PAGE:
Copper prices eased overnight as a survey showed factory activity in its top consumer – China – unexpectedly shrunk, but hopes for higher metals demand curbed price falls.

Lingering fears for a long recovery ahead for China pulled benchmark copper on the London Metal Exchange (LME) down 1.3 per cent to $US5,196 per tonne.

Prices touched their highest point in over six weeks in early trade, helped by a reading of China’s official factory activity showing faster expansion in April.

However, that was offset by the survey from Caixin which showed factory activity shrank last month as the coronavirus pandemic shattered global demand, sparking a substantial drop in export orders and more layoffs.

China accounts for nearly half of global copper consumption estimated at 24 million tonnes.

ING analyst Wenyu Yao said China’s recovery, although slow, had fuelled the recent rally in copper prices and that supply cuts were also underpinning the market.

Supporting prices were expectations for lower output as miner Glencore cut its production forecast for the year for copper by 3 per cent to 1.25 million tonnes and for zinc by 8 per cent to 1.16 million tonnes.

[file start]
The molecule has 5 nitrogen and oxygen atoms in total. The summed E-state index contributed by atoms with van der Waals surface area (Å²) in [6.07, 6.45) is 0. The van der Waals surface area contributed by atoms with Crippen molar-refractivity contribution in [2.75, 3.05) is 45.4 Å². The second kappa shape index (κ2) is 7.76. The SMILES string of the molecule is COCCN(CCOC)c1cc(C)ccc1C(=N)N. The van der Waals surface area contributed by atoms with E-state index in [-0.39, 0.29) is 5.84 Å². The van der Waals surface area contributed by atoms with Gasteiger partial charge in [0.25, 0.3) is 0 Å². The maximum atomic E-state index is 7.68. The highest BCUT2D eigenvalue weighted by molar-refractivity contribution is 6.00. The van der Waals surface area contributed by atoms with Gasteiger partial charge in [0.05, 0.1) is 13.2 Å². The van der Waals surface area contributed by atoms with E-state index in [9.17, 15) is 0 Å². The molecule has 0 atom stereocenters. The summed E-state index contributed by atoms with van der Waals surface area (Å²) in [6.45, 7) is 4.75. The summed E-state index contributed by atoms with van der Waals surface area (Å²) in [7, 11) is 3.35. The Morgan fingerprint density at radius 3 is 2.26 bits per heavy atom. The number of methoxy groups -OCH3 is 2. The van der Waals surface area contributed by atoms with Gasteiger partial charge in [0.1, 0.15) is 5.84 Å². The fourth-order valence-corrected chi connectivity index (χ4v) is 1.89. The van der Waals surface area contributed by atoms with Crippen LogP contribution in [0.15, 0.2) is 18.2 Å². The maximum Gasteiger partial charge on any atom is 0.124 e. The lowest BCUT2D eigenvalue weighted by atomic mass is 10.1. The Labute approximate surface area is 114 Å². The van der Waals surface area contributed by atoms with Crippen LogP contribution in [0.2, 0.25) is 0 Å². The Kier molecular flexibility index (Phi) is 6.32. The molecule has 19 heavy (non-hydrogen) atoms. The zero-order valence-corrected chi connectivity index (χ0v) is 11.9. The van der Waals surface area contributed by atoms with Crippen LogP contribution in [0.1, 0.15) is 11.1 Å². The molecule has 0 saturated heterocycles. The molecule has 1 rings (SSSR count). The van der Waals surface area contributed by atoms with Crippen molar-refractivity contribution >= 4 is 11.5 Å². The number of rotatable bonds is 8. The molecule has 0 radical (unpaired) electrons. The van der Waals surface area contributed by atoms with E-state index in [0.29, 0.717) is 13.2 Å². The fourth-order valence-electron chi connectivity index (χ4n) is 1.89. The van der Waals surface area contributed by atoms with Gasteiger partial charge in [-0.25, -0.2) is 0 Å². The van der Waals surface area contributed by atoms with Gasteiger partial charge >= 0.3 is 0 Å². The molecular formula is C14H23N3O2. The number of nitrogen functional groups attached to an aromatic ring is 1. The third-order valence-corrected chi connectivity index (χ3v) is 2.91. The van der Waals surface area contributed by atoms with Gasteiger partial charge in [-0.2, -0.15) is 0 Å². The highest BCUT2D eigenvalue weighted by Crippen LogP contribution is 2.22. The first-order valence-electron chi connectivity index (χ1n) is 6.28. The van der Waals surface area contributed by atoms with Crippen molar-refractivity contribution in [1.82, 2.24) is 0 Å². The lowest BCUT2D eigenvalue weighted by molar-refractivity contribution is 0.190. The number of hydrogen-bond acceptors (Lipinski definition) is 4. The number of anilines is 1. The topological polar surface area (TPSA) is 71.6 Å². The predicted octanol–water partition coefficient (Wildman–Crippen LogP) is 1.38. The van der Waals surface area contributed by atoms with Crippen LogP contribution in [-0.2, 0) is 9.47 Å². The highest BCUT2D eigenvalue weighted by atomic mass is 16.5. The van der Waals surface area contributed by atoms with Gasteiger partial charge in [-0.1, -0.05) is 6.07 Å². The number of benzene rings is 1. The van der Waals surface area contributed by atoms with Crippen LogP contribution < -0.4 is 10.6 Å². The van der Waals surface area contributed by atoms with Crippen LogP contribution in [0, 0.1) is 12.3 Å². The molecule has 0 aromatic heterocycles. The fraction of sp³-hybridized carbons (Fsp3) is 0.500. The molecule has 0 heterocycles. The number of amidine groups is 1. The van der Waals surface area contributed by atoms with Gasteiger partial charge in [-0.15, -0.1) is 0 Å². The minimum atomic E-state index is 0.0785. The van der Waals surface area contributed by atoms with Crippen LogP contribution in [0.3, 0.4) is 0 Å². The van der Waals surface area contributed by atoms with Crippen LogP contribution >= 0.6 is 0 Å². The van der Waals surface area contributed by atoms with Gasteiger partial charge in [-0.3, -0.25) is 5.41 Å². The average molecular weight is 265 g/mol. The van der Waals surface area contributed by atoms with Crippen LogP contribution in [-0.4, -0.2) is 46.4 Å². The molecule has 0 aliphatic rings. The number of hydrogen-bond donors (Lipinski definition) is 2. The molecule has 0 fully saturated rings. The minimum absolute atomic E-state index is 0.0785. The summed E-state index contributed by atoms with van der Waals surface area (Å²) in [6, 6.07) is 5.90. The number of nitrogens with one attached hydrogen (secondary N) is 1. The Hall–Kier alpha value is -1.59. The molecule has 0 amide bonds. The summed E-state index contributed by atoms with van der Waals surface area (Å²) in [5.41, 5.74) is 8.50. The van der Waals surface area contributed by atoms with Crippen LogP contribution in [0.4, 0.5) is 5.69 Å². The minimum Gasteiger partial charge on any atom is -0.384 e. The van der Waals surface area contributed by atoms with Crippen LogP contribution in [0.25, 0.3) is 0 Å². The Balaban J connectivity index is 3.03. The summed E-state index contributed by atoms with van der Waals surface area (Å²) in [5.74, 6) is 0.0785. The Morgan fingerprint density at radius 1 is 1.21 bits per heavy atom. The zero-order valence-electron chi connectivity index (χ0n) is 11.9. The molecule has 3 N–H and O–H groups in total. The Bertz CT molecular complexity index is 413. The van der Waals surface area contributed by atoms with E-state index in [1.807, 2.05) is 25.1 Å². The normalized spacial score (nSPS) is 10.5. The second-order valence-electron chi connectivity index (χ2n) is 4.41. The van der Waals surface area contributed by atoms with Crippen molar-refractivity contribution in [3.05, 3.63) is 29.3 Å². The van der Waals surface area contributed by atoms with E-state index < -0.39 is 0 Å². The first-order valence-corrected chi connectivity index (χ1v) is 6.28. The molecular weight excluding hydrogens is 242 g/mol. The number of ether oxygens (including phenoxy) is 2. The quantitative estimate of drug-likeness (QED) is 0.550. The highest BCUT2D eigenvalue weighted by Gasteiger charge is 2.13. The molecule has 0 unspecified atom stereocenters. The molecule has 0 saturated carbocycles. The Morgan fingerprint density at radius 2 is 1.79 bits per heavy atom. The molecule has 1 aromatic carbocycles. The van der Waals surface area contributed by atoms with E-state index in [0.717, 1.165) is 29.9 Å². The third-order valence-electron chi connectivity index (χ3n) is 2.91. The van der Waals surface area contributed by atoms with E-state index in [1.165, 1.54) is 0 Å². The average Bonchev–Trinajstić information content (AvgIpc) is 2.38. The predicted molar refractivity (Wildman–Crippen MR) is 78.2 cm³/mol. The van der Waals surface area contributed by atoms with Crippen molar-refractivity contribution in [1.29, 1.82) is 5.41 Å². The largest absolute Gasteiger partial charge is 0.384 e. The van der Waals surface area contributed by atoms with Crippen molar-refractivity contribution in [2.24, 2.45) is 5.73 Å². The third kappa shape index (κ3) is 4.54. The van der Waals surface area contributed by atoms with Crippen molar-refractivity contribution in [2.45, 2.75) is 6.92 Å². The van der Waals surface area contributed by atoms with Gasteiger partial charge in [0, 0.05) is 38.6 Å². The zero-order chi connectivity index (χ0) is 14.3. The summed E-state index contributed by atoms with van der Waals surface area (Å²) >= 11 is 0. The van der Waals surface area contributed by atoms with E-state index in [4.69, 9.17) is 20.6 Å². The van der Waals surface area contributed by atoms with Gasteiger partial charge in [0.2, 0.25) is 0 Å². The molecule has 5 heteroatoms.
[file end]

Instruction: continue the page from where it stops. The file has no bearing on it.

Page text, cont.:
Mining giants including Anglo American and Rio Tinto have also cut their 2020 output expectations as government restrictions hobble operations.

Chile, the world’s top copper producer, boosted its output of the red metal in March versus the prior year, even as the coronavirus outbreak spread quickly across the country.

China Moly is sending more copper and cobalt from Democratic Republic of Congo (DRC) to ports in Tanzania, Namibia and Mozambique, as it weathers coronavirus disruption at South African outlets.

In further signs of higher demand in China, copper premiums in bonded warehouses of Yangshan rose to $US90 a tonne on Wednesday, their highest since November 2018, the latest Shanghai Metals Market (SMM) data showed.

Copper inventories continued to fall in China, with stocks in bonded warehouses of Shanghai down to 305,800 tonnes as of April 24, the lowest since February 7, SMM data showed.

Meanwhile, ShFE copper stocks declined for a sixth straight week, down 36.6 per cent to 230,956 tonnes.

Fresh cancellations of 10,000 tonnes took on-warrant aluminium stocks available to the market in LME warehouses to 1.18 million tonnes.

But the LME inventories are still near their highest since December, having climbed about 78 per cent since January 17.

LME aluminium eased 1.1 per cent to $US1,489.50 a tonne, zinc fell 0.6 per cent to $US1,933.50, lead shed 1.2 per cent to $US1,631, tin lost 1.1 per cent to $US15,135, and nickel shed 0.9 per cent to $US12,205.

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